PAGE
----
What is The Lightbulb Project?
THE LIGHTBULB PROJECT is an eclectic & unique collection of Public Art, organized by Gerardo Castro, started out as a way of connecting an important era in the history of Newburgh, NY as well as bringing awareness of how important the arts are to our lives and community. Newburgh was literally a jewel on the Hudson, having been the second city to become electrified by Thomas Edison, after New York City. The light bulb a symbol of innovation lends itself perfectly to the art project.
Artists created the works of art using 4-foot tall plywood lightbulb forms. The Lightbulb Project has grown from 48 lightbulbs in 2013, 82 lightbulbs in 2014 and 94 lightbulbs in 2016, in which over one-hundred artists of all disciplines, professional and novice participated; from Fine Artists, graphic designers, sculptors, tailors, carpenters and some were collaborations used a dynamic combination of materials, methods, concepts, and subjects - some even challenged traditional boundaries that defy easy definition. These creations were on view outdoors at key locations and business throughout the City of Newburgh...it's about creating experiences that will resonate long after the lightbulbs are gone.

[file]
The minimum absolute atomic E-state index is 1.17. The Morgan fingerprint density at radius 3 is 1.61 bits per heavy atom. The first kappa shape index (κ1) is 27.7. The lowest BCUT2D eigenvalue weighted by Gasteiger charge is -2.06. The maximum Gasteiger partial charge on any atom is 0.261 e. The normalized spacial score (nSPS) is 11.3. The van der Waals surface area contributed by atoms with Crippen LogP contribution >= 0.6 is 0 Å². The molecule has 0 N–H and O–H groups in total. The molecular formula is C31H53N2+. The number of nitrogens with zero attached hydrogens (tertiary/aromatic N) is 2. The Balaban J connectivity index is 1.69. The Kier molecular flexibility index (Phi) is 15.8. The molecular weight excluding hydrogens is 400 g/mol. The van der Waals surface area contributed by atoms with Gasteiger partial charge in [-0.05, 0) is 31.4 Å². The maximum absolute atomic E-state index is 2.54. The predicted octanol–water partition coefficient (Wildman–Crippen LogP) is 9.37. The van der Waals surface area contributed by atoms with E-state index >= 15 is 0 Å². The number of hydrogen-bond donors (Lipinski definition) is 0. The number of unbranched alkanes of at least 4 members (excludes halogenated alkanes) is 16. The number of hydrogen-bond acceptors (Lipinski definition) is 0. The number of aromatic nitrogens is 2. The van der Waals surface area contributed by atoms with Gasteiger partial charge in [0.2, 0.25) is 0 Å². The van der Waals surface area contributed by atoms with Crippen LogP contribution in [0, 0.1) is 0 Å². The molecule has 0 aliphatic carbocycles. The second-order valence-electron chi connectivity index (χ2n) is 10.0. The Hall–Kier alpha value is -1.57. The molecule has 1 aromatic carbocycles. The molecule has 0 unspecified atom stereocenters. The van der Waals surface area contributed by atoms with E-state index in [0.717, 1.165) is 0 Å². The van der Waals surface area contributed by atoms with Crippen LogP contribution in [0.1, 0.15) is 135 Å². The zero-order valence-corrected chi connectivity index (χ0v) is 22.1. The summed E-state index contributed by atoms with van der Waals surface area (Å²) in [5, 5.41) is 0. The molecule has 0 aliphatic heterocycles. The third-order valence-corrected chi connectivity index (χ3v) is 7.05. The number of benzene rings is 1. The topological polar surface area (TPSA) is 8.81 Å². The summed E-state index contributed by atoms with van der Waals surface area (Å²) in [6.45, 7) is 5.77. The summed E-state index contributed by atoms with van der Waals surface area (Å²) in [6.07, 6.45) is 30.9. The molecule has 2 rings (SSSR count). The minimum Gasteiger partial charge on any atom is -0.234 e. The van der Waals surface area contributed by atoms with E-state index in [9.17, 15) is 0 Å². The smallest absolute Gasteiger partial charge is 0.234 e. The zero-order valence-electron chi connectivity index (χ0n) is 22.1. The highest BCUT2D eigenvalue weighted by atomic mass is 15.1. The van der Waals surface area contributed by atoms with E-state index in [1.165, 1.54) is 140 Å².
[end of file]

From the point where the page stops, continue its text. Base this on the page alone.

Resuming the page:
How can I sponsor The Lightbulb Project?
How many lightbulbs does it take to AWAKEN people?
“Places with strong public art expressions break the trend of blandness and sameness, and give communities a stronger sense of place and identity. Cities gain value through public art – cultural, social, and economic value. One of my fundamental objectives with The Lightbulb Project is to have art that is uniquely accessible and that enables people to experience art in the course of our daily lives, outside of museums or other cultural institutions. In consequence, the work can reverberate throughout the community, thereby encouraging a sense of shared ownership and collective affiliation. The Lightbulb Project is intended to provide an intersection between past, present and future, between disciplines, and between ideas. By building and reinforcing community, public art can act as a catalyst for community generation or regeneration and it’s freely accessible. Public Art can make us pay attention to our environment; it can encourage us to question what’s around us.” Gerardo Castro